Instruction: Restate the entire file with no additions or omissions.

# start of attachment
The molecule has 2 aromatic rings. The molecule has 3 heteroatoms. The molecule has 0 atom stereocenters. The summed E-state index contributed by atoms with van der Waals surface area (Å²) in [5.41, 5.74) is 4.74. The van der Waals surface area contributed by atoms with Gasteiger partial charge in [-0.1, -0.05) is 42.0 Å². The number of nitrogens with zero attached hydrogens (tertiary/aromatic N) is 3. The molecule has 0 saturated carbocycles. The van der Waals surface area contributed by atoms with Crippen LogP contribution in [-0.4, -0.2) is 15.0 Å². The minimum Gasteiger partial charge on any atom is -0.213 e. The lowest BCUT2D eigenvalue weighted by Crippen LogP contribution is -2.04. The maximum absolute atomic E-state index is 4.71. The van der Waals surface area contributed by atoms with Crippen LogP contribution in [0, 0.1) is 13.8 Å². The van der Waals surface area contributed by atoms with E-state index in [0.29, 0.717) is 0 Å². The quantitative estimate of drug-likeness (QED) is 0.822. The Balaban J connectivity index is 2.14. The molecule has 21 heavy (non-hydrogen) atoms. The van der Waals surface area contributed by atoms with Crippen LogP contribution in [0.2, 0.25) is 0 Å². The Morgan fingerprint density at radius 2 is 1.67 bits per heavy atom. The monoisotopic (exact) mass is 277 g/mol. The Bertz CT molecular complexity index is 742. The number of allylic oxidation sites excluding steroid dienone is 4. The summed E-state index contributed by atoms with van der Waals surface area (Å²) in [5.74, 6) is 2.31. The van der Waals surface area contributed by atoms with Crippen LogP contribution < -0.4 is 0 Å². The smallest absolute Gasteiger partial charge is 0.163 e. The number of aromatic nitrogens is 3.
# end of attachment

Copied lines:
The molecule has 2 aromatic rings. The molecule has 3 heteroatoms. The molecule has 0 atom stereocenters. The summed E-state index contributed by atoms with van der Waals surface area (Å²) in [5.41, 5.74) is 4.74. The van der Waals surface area contributed by atoms with Gasteiger partial charge in [-0.1, -0.05) is 42.0 Å². The number of nitrogens with zero attached hydrogens (tertiary/aromatic N) is 3. The molecule has 0 saturated carbocycles. The van der Waals surface area contributed by atoms with Crippen LogP contribution in [-0.4, -0.2) is 15.0 Å². The minimum Gasteiger partial charge on any atom is -0.213 e. The lowest BCUT2D eigenvalue weighted by Crippen LogP contribution is -2.04. The maximum absolute atomic E-state index is 4.71. The van der Waals surface area contributed by atoms with Crippen LogP contribution in [0, 0.1) is 13.8 Å². The van der Waals surface area contributed by atoms with E-state index in [0.29, 0.717) is 0 Å². The quantitative estimate of drug-likeness (QED) is 0.822. The Balaban J connectivity index is 2.14. The molecule has 21 heavy (non-hydrogen) atoms. The van der Waals surface area contributed by atoms with Crippen LogP contribution in [0.2, 0.25) is 0 Å². The Morgan fingerprint density at radius 2 is 1.67 bits per heavy atom. The monoisotopic (exact) mass is 277 g/mol. The Bertz CT molecular complexity index is 742. The number of allylic oxidation sites excluding steroid dienone is 4. The summed E-state index contributed by atoms with van der Waals surface area (Å²) in [5.74, 6) is 2.31. The van der Waals surface area contributed by atoms with Crippen LogP contribution < -0.4 is 0 Å². The smallest absolute Gasteiger partial charge is 0.163 e. The number of aromatic nitrogens is 3.